If you're stuck with lemons, make lemonade. That folk wisdom applies to U.S. policy in Iraq, which is as seedy and sour as any foreign policy challenge America has encountered in decades. We certainly aren't making champagne there, but how are we doing in the lemonade business?

As we head into the final month before the handover of sovereignty to the Iraqi people, I'd like to offer the contrarian thought that the Bush administration in the past few weeks has been meeting the lemonade test fairly well. It is correcting earlier errors of judgment and putting policy on a reasonable glide path. That doesn't mean the plane won't crash after June 30. But President Bush's recent moves haven't been as foolish or feckless as some commentators have suggested.

The best example is the decision to jettison the Pentagon's former darling, Ahmed Chalabi. The longtime Iraqi exile is a remarkable man -- one of those stubborn, self-motivated missionaries who by the force of their personalities bend the shape of history. Without his advocacy for regime change in Iraq, I suspect Saddam Hussein would still be in power.

But watching Chalabi on the TV talk shows last weekend after his headquarters had been raided in Baghdad, indignantly demanding a congressional showdown between himself and CIA Director George Tenet, it seemed that his ambition had overwhelmed his judgment. He apparently believed he could mobilize his supporters in Washington to attack the administration that had helped fund his operations but had now turned against him.

Chalabi posed three problems for U.S. lemonade makers. The first was that by steering many economic portfolios to his allies, he had gathered too much power over the nascent Iraqi economy.

The second problem is Chalabi's Iranian connection. He has never made any secret of his close ties with Tehran, but the issue became more serious after reports that Chalabi's intelligence chief, Aras Habib, was suspected of being an Iranian agent.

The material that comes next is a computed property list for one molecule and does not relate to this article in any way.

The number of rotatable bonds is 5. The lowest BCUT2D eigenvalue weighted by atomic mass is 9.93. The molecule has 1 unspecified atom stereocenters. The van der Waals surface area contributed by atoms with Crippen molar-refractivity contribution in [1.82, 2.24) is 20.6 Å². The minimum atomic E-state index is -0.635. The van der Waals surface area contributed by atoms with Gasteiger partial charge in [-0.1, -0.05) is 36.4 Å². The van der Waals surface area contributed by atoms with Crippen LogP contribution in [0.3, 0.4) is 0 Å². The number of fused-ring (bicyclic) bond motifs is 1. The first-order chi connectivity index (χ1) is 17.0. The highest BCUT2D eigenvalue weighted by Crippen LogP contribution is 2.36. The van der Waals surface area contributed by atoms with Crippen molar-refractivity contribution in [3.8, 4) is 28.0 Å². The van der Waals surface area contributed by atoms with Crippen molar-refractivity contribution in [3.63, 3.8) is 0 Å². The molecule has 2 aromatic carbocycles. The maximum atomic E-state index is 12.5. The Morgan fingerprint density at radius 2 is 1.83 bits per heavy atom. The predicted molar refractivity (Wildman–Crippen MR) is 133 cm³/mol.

Support for this allegation comes from former CIA officer Bob Baer, who told me that he was informed by colleagues in 1994, when he was part of the agency's Iraq Operations Group, that the U.S. government had solid intelligence that Habib was secretly being paid and controlled by the Iranians and was informing them about American covert activities in Iraq. Baer said that in 1999 he passed a warning about Chalabi's Iranian connections to Douglas Feith, who later became the Bush administration's undersecretary of defense. Chalabi has denied providing intelligence to Tehran, and Habib has disappeared.

You have to wonder what Chalabi's neoconservative enthusiasts were thinking backing a man who had been so closely allied with an Iran that arguably poses the biggest strategic threat to Israel. If there's a logic here, it eludes me.

I suspect that Chalabi's ultimate transgression was pushing to position himself as the political representative of Iraqi Shiites -- the key constituency in the new Iraq. That was a sensible strategy for Chalabi, but it increasingly put him at odds with U.S. policy -- and made him a kind of up-market, secular version of the hotheaded young Shiite mullah, Moqtada Sadr.

Heading toward the June 30 transition, U.S. officials apparently felt it was important to let Iraqis know that Chalabi wasn't America's man. By cutting off his Pentagon funding (and conniving in the raid on his headquarters) they probably hoped to open space for other Shiite leaders who will emerge in the transitional government to be named soon by U.N. special envoy Lakhdar Brahimi.

The secret to making Iraqi lemonade is maintaining Grand Ayatollah Ali Sistani's support for a transition jointly supervised by the United States and the United Nations. Despite Chalabi's efforts to derail that process, both Brahimi and U.S. occupation chief L. Paul Bremer seem to be making the relationship work. The best evidence has been Sistani's acquiescence while U.S. troops pummeled his enemy Sadr.

Iraqi lemonade will be a mix of different flavors and local solutions. It will mean adapting U.S. policies to the political realities of Sunni Fallujah and Shiite Najaf. It will mean including recycled lemons who served in the old Iraqi army and bureaucracy; it will mean accepting advice from lemonade tasters in France, Germany and elsewhere.

The concoction won't be sweet, and it may yet explode in the bottle. But this is the messy art of the possible, and the Bush administration at least is learning from its mistakes.